03 December, 2009
We live in interesting times. Early last year, Areaman started shooting with the Letus Extreme lens adaptor. In front of the Letus, we were able to mount our Nikon lenses, some of which date back to the 1970s, and behind the Letus sat our Sony PMW EX1. This marriage of a filmic aesthetic and a tapeless workflow was put into practice for our documentary 'The Liberties' which was filmed in 2008 and completed in 2009. Our film benefited hugely from these technologies born decades apart: sturdy, uncoated Nikon glass with apertures going all the way to f1.4, and HD 1080p at the back end recording onto 16GB SxS memory cards.
But of course, Stanley Kubrick did it first. As he was preparing to shoot Barry Lyndon, he was adamant that he would film on location using available light in so far as possible. This even extended to filming scenes by candlelight so as to be true to a recreation of a world in which there was no such thing as electrical light. His solution was to similarly match old and contemporary visual technologies, in his case, a Mitchell BNC camera and a Zeiss lens with a maximum aperture of f0.7.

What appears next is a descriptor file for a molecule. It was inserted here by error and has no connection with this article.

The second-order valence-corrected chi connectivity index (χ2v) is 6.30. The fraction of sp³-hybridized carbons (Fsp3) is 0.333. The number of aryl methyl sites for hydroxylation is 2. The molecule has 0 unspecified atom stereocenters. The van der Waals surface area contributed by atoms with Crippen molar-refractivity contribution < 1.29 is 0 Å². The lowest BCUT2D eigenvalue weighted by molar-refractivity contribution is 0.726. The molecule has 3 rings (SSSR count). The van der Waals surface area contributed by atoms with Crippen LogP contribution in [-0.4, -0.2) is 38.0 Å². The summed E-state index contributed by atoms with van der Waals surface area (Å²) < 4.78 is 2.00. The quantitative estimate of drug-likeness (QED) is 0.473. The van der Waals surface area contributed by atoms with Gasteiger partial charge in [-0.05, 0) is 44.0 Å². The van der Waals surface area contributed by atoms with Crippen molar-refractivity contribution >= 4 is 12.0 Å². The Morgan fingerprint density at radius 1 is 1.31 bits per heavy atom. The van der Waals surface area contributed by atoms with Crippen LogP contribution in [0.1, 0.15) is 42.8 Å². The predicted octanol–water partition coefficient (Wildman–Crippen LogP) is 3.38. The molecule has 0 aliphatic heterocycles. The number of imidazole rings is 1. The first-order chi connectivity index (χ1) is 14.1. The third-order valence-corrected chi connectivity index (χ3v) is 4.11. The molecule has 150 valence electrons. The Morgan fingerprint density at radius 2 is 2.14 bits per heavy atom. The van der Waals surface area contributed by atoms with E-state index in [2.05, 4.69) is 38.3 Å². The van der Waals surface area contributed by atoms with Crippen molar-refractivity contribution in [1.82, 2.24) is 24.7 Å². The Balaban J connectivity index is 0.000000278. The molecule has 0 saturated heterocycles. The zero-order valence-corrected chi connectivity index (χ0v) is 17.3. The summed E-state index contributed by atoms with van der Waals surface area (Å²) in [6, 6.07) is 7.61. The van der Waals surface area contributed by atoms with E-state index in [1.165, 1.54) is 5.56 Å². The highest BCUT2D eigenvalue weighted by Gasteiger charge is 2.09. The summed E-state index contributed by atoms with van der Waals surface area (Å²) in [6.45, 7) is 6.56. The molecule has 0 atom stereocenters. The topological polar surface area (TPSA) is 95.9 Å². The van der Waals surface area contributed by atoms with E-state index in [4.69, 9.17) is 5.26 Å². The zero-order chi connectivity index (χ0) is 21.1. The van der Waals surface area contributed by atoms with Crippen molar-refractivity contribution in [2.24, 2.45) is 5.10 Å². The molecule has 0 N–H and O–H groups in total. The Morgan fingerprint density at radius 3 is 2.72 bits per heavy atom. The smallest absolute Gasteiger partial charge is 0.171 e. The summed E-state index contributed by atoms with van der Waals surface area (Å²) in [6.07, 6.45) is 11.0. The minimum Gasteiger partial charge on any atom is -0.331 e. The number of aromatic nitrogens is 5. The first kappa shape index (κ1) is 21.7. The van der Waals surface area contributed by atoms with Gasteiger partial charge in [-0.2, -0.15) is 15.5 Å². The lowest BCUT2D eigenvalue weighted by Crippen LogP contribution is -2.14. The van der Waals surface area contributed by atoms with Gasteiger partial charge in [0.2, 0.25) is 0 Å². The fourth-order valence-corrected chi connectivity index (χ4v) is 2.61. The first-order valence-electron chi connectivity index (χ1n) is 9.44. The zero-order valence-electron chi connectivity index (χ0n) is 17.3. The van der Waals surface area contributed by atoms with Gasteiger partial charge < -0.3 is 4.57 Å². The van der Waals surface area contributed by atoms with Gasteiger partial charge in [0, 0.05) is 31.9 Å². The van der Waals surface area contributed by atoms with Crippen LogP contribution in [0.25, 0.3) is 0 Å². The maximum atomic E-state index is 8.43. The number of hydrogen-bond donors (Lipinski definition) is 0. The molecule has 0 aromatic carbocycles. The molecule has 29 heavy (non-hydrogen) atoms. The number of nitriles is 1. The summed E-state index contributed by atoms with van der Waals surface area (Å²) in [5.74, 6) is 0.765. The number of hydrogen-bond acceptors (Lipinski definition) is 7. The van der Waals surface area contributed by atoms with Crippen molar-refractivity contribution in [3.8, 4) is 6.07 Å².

The article below is a wonderfully unfussy account of how it all happened.
*note: Areaman Productions are in no way comparing themselves to Mr Kubrick in the above post, merely acknowledging his significant influence.